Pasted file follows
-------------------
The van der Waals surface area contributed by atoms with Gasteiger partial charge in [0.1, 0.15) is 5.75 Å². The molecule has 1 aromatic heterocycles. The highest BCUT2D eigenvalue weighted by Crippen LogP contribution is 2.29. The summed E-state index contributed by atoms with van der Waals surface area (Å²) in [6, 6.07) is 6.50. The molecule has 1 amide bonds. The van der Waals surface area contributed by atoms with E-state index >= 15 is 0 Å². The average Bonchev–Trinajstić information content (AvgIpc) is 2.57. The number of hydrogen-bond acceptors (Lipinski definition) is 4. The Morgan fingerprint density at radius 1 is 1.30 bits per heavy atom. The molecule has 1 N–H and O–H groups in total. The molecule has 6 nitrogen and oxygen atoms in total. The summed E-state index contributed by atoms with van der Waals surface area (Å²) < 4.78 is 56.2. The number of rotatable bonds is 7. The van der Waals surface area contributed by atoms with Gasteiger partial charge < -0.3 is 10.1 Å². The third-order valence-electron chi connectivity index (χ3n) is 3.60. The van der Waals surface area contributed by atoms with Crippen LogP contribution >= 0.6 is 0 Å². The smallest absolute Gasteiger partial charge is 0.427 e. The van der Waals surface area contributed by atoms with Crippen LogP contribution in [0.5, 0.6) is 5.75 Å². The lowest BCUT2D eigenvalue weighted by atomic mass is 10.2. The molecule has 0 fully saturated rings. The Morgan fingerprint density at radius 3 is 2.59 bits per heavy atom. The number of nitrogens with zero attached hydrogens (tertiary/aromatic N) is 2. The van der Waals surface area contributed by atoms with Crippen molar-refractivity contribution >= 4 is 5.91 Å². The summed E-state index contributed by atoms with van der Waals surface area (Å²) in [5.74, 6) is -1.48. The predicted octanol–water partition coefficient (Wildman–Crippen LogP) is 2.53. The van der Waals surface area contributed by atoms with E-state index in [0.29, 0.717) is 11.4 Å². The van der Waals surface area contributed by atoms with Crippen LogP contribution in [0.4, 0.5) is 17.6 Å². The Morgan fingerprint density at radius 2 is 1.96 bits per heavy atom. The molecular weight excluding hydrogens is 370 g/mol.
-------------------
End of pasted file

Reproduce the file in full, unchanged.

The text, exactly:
The van der Waals surface area contributed by atoms with Gasteiger partial charge in [0.1, 0.15) is 5.75 Å². The molecule has 1 aromatic heterocycles. The highest BCUT2D eigenvalue weighted by Crippen LogP contribution is 2.29. The summed E-state index contributed by atoms with van der Waals surface area (Å²) in [6, 6.07) is 6.50. The molecule has 1 amide bonds. The van der Waals surface area contributed by atoms with E-state index >= 15 is 0 Å². The average Bonchev–Trinajstić information content (AvgIpc) is 2.57. The number of hydrogen-bond acceptors (Lipinski definition) is 4. The Morgan fingerprint density at radius 1 is 1.30 bits per heavy atom. The molecule has 1 N–H and O–H groups in total. The molecule has 6 nitrogen and oxygen atoms in total. The summed E-state index contributed by atoms with van der Waals surface area (Å²) < 4.78 is 56.2. The number of rotatable bonds is 7. The van der Waals surface area contributed by atoms with Gasteiger partial charge < -0.3 is 10.1 Å². The third-order valence-electron chi connectivity index (χ3n) is 3.60. The van der Waals surface area contributed by atoms with Crippen LogP contribution >= 0.6 is 0 Å². The smallest absolute Gasteiger partial charge is 0.427 e. The van der Waals surface area contributed by atoms with Crippen LogP contribution in [0.5, 0.6) is 5.75 Å². The lowest BCUT2D eigenvalue weighted by atomic mass is 10.2. The molecule has 0 fully saturated rings. The Morgan fingerprint density at radius 3 is 2.59 bits per heavy atom. The number of nitrogens with zero attached hydrogens (tertiary/aromatic N) is 2. The van der Waals surface area contributed by atoms with Crippen molar-refractivity contribution >= 4 is 5.91 Å². The summed E-state index contributed by atoms with van der Waals surface area (Å²) in [5.74, 6) is -1.48. The predicted octanol–water partition coefficient (Wildman–Crippen LogP) is 2.53. The van der Waals surface area contributed by atoms with E-state index in [0.29, 0.717) is 11.4 Å². The van der Waals surface area contributed by atoms with Crippen LogP contribution in [0.4, 0.5) is 17.6 Å². The Morgan fingerprint density at radius 2 is 1.96 bits per heavy atom. The molecular weight excluding hydrogens is 370 g/mol.